Also, institutional thinking raises our view of work. In contrast to a “job,” which entails mere task-completion for a stated wage, the institutional thinker considers the high purposes of a profession. For example, the institutionally minded business manager would subvert the goal of occupying a corner office to crafting quality products, setting fair prices, and mentoring employees. He may even consider his work an “office”—a social duty to perform his work for his community’s welfare. And when making decisions, he would consider his organization’s history and legacy, not only profit margins and shareholder wealth. He would quietly refuse resume-padding and career-building for “outdated,” pre-modern ideas of profession, office, and stewardship.
Finally, institutional thinking can make high conversations of social renewal deeply practical. The challenge with “renewing the social architecture of North America,” a core commitment of Comment, is that such a task can seem grandiose and isolated from daily life. But institutional thinking moves from thinking about institutions to reframing everyday decisions. Should I scour the internet for a discount for my child’s preschool tuition or pay full-price to support the school’s mission? Does my lawn need another gallon of water, or might the water be better preserved for other purposes? Should I deposit my money into a corporate bank or into a nonprofit credit union with fewer services but more social impact? When personal interest no longer reigns supreme, new questions emerge, questions that challenge both producer and consumer, teacher and student, employer and employee.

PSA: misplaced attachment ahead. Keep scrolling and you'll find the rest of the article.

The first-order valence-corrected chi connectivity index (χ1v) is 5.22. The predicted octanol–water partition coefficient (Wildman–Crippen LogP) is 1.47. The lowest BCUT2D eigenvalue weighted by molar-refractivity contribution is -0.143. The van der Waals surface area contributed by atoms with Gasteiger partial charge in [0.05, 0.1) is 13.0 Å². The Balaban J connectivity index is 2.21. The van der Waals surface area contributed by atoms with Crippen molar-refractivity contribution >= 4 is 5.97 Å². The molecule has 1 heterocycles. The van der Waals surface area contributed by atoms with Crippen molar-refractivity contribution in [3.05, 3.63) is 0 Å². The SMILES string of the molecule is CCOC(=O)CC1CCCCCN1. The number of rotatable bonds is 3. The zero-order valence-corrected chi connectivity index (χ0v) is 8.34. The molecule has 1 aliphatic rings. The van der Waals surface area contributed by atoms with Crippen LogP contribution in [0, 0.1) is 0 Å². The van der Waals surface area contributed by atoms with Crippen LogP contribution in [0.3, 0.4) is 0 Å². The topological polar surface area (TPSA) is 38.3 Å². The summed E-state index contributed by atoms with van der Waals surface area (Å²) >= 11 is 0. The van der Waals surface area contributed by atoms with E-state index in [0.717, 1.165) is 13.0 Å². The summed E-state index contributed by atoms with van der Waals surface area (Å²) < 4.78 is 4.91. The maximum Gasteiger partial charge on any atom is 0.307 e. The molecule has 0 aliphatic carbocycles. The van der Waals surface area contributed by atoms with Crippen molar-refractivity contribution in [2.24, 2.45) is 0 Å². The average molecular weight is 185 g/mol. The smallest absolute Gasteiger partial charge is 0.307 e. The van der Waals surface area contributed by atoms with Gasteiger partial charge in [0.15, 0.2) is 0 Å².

Since Ryne Sandberg’s induction to the Hall of Fame, his career as a baseball coach has been anything but privileged. As a coach of minor league teams from obscure places like Peoria and Lehigh Valley, he has stayed in cheap hotels, endured long bus rides, and been passed over for major league head coaching positions. Many wondered if the hall-of-famer would become bitter. “I couldn’t be happier,” the fifty-three-year-old said in a recent interview, “with the path I’ve been on.” Manager or not, Sandberg is content to simply be a part of the game he loves. It’s time more Christian leaders follow Sandberg’s example and spread a deep respect for institutions worth loving.